Hosting Horror Show

Your small business has a website through a cheap hosting and domain provider. Things have been going well for you, and your website is generating quite the revenue. Suddenly, you aren't receiving emails. After that issue is corrected (which points out the issue of poor support, as it took you days to receive a response of any kind), your site goes down altogether.  Hosting Horror Show

How do you ensure you don't end up with a web hosting company such as this? Is there any way, when sifting through cheap hosting plans, to avoid getting stuck with a bad hosting company?

An Example Of The Worst Case Scenario

Jim Daniels, owner of the site bizweb2000 and JDD Publishing, ran into the problems just outlined above. When he contacted support to alert them to the fact his email accounts were nonfunctional, he received no response for a full day. When he called them, they assured him they were back up and running, but upon testing, he discovered that in fact, they were not. Another call to customer support, and an hour later everything was working fine.

A few weeks later, ironically just after receiving notification that he had exceeded the allotted 1 gigabyte transfer limit for them month and seeing his monthly fee triple, his email accounts were yet again down. At that point, he made the decision to switch cheap hosting and domain providers.

Of course, he was about to head out on vacation, so he decided to wait to transfer his files over. That's when his site went totally dead. Numerous calls to support and no response. Finally, when he was able to get a response, it was unsettling: “We really don't know what's wrong yet.”

After the entire day passed, he received an email stating the site was functioning properly again, although upon visiting the site, it was clear it was still down. It wasn't fixed until the next evening. That's two days of lost profits! And what about the site backups the hosting provider advertised? Well, they lied. They did not have a backup of his site as they said they did!

Of course, it doesn't end there. He set out to transfer his files over to the new hosting company. The problem: when they registered his domain, the one he paid $125 each month for, they registered it in their name instead of his. InterNic was contacted and he was able to transfer everything without a problem, but not without the headache of proving he owned it and numerous emails and phone calls.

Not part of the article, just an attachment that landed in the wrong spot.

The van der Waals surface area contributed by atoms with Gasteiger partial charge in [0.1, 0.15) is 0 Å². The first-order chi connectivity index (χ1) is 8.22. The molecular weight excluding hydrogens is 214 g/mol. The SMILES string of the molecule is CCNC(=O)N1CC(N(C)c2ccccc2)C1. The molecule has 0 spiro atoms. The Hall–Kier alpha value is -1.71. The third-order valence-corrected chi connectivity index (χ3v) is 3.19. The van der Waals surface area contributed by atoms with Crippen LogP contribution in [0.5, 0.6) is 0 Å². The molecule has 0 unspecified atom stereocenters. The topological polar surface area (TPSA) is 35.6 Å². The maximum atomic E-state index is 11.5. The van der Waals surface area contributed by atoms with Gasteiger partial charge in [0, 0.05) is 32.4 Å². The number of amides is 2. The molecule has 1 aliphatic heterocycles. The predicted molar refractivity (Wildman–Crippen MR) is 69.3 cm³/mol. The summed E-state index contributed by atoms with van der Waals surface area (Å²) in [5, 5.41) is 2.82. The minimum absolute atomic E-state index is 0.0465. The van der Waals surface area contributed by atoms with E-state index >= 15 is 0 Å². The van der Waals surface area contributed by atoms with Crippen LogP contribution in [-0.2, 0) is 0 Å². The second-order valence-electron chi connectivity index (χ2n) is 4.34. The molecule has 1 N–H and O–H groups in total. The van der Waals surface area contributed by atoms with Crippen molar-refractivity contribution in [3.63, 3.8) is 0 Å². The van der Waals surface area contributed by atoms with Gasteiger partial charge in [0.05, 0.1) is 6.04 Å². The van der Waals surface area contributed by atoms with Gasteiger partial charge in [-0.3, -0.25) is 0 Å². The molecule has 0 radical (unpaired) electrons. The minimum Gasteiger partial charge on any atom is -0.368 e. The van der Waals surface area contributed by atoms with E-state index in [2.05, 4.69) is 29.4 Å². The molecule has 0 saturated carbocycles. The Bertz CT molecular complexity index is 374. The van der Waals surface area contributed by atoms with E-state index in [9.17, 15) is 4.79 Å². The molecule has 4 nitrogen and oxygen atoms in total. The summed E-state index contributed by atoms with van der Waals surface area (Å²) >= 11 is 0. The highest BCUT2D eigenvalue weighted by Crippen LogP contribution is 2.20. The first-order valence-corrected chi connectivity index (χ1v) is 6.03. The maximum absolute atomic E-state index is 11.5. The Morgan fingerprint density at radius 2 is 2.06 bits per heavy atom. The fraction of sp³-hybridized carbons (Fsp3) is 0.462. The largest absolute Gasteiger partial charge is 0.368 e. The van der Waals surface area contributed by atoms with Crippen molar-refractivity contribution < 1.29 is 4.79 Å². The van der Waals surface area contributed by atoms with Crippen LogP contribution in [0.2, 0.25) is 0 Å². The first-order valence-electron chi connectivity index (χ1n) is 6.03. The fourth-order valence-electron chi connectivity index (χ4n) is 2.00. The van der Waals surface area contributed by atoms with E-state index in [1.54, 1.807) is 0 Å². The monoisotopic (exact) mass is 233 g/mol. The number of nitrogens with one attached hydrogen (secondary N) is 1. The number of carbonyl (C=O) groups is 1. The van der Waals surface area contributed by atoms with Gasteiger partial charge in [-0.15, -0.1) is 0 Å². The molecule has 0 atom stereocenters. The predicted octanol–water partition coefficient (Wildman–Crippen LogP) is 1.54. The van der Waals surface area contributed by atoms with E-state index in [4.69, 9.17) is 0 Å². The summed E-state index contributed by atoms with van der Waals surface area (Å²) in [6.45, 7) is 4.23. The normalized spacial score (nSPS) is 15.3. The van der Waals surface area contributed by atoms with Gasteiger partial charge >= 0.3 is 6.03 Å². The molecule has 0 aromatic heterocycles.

Could He Have Avoided This?

Yes! You can't always guarantee your site is going to be up and running. There's a reason it's virtually impossible to find a site that boasts 100% uptime. Things happen!

Here are some ways to at least choose a helpful hosting company when sifting through cheap hosting plans, making the process of getting your site back up and running a whole lot easier!

  • Contact other companies who utilize that hosting provider prior to signing up for their services. Start with locating some customers in their chat or support area, and if they don't have one, request a list (a long list) of customers with contact information. They might assume you'll only take the time to contact the first handful and set up the list with their happiest customers first, but make sure you contact as many of them as you can possibly handle.
  • Don't choose anything less than 24/7 live support. Yes, electronic support is great and all, but you want to get through to someone during that frantic moment your site goes down, as soon as humanly possible. Give the hosting provider's support number a call and see how easy it is to get through to someone prior to signing on the dotted line.
  • Assure that when your domain is registered, YOU are listed as the administrative contact. In this way, if you have to jump ship, you can do it easily.
  • Don't rely on the hosting provider to back up your site. Do it yourself! Set a schedule, weekly or monthly, and stick to it.
Have you ever had a bad experience with a hosting company, Hosting Horror Show? Had you already followed these steps, or was it a struggle to get your site back up and running? Tell us about it!

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